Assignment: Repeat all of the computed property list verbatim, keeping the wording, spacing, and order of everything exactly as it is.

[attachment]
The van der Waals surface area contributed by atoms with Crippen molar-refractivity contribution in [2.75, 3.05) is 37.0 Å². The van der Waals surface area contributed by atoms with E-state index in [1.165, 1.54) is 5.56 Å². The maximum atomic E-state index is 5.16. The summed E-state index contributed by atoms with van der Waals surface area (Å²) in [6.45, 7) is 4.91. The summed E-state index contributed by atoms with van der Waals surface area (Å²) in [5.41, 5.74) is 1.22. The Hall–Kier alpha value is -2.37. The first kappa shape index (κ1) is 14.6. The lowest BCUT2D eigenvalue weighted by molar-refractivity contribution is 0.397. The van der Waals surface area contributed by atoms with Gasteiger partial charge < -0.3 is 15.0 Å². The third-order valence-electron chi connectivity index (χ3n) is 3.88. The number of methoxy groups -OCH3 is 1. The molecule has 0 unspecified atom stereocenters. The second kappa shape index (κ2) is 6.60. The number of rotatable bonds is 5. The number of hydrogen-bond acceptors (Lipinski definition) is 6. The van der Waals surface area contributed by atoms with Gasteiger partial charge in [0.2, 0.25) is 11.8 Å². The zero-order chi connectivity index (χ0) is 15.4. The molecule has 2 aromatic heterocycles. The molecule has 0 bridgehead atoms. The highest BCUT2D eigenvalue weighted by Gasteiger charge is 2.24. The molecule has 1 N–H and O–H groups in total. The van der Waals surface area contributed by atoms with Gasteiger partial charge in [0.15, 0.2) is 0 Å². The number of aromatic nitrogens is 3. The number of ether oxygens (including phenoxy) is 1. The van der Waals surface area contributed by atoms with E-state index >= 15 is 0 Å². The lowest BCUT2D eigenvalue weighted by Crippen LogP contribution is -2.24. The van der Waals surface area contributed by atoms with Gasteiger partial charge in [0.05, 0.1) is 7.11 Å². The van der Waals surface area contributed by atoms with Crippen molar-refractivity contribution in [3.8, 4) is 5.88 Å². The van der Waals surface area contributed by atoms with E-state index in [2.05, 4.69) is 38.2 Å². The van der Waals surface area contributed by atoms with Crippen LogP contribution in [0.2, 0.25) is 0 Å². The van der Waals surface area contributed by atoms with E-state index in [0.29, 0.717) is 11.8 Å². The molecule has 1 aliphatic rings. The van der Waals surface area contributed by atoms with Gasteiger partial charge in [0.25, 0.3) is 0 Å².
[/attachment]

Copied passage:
The van der Waals surface area contributed by atoms with Crippen molar-refractivity contribution in [2.75, 3.05) is 37.0 Å². The van der Waals surface area contributed by atoms with E-state index in [1.165, 1.54) is 5.56 Å². The maximum atomic E-state index is 5.16. The summed E-state index contributed by atoms with van der Waals surface area (Å²) in [6.45, 7) is 4.91. The summed E-state index contributed by atoms with van der Waals surface area (Å²) in [5.41, 5.74) is 1.22. The Hall–Kier alpha value is -2.37. The first kappa shape index (κ1) is 14.6. The lowest BCUT2D eigenvalue weighted by molar-refractivity contribution is 0.397. The van der Waals surface area contributed by atoms with Gasteiger partial charge < -0.3 is 15.0 Å². The third-order valence-electron chi connectivity index (χ3n) is 3.88. The number of methoxy groups -OCH3 is 1. The molecule has 0 unspecified atom stereocenters. The second kappa shape index (κ2) is 6.60. The number of rotatable bonds is 5. The number of hydrogen-bond acceptors (Lipinski definition) is 6. The van der Waals surface area contributed by atoms with Gasteiger partial charge in [0.2, 0.25) is 11.8 Å². The zero-order chi connectivity index (χ0) is 15.4. The molecule has 2 aromatic heterocycles. The molecule has 0 bridgehead atoms. The highest BCUT2D eigenvalue weighted by Gasteiger charge is 2.24. The molecule has 1 N–H and O–H groups in total. The van der Waals surface area contributed by atoms with Gasteiger partial charge in [0.15, 0.2) is 0 Å². The number of aromatic nitrogens is 3. The number of ether oxygens (including phenoxy) is 1. The van der Waals surface area contributed by atoms with E-state index >= 15 is 0 Å². The lowest BCUT2D eigenvalue weighted by Crippen LogP contribution is -2.24. The van der Waals surface area contributed by atoms with Gasteiger partial charge in [0.05, 0.1) is 7.11 Å². The van der Waals surface area contributed by atoms with Crippen molar-refractivity contribution in [3.8, 4) is 5.88 Å². The van der Waals surface area contributed by atoms with E-state index in [2.05, 4.69) is 38.2 Å². The van der Waals surface area contributed by atoms with Crippen LogP contribution in [0.2, 0.25) is 0 Å². The van der Waals surface area contributed by atoms with E-state index in [0.29, 0.717) is 11.8 Å². The molecule has 1 aliphatic rings. The van der Waals surface area contributed by atoms with Gasteiger partial charge in [0.25, 0.3) is 0 Å².